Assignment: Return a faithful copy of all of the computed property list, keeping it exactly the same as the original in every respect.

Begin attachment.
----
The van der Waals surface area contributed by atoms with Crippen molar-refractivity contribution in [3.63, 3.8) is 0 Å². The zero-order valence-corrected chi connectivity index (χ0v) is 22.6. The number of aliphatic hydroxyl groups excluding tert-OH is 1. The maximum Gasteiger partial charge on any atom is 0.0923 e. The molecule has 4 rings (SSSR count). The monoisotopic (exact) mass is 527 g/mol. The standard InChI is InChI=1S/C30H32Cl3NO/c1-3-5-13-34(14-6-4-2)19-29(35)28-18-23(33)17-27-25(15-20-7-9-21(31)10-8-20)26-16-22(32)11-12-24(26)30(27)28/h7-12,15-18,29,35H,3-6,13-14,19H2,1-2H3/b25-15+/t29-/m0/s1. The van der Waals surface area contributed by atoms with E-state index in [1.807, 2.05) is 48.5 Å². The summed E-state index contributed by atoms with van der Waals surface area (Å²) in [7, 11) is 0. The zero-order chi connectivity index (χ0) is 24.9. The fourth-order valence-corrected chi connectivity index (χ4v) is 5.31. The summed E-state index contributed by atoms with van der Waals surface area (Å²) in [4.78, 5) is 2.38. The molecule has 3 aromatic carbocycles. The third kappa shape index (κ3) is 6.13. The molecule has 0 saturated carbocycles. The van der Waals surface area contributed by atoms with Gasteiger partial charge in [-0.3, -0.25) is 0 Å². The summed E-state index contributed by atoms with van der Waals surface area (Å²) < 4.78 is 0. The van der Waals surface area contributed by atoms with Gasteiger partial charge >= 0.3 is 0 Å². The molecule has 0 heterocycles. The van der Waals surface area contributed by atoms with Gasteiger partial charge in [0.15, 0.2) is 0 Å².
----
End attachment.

The van der Waals surface area contributed by atoms with Crippen molar-refractivity contribution in [3.63, 3.8) is 0 Å². The zero-order valence-corrected chi connectivity index (χ0v) is 22.6. The number of aliphatic hydroxyl groups excluding tert-OH is 1. The maximum Gasteiger partial charge on any atom is 0.0923 e. The molecule has 4 rings (SSSR count). The monoisotopic (exact) mass is 527 g/mol. The standard InChI is InChI=1S/C30H32Cl3NO/c1-3-5-13-34(14-6-4-2)19-29(35)28-18-23(33)17-27-25(15-20-7-9-21(31)10-8-20)26-16-22(32)11-12-24(26)30(27)28/h7-12,15-18,29,35H,3-6,13-14,19H2,1-2H3/b25-15+/t29-/m0/s1. The van der Waals surface area contributed by atoms with E-state index in [1.807, 2.05) is 48.5 Å². The summed E-state index contributed by atoms with van der Waals surface area (Å²) in [7, 11) is 0. The zero-order chi connectivity index (χ0) is 24.9. The fourth-order valence-corrected chi connectivity index (χ4v) is 5.31. The summed E-state index contributed by atoms with van der Waals surface area (Å²) in [4.78, 5) is 2.38. The molecule has 3 aromatic carbocycles. The third kappa shape index (κ3) is 6.13. The molecule has 0 saturated carbocycles. The van der Waals surface area contributed by atoms with Gasteiger partial charge in [-0.3, -0.25) is 0 Å². The summed E-state index contributed by atoms with van der Waals surface area (Å²) < 4.78 is 0. The van der Waals surface area contributed by atoms with Gasteiger partial charge >= 0.3 is 0 Å². The molecule has 0 heterocycles. The van der Waals surface area contributed by atoms with Gasteiger partial charge in [0.15, 0.2) is 0 Å².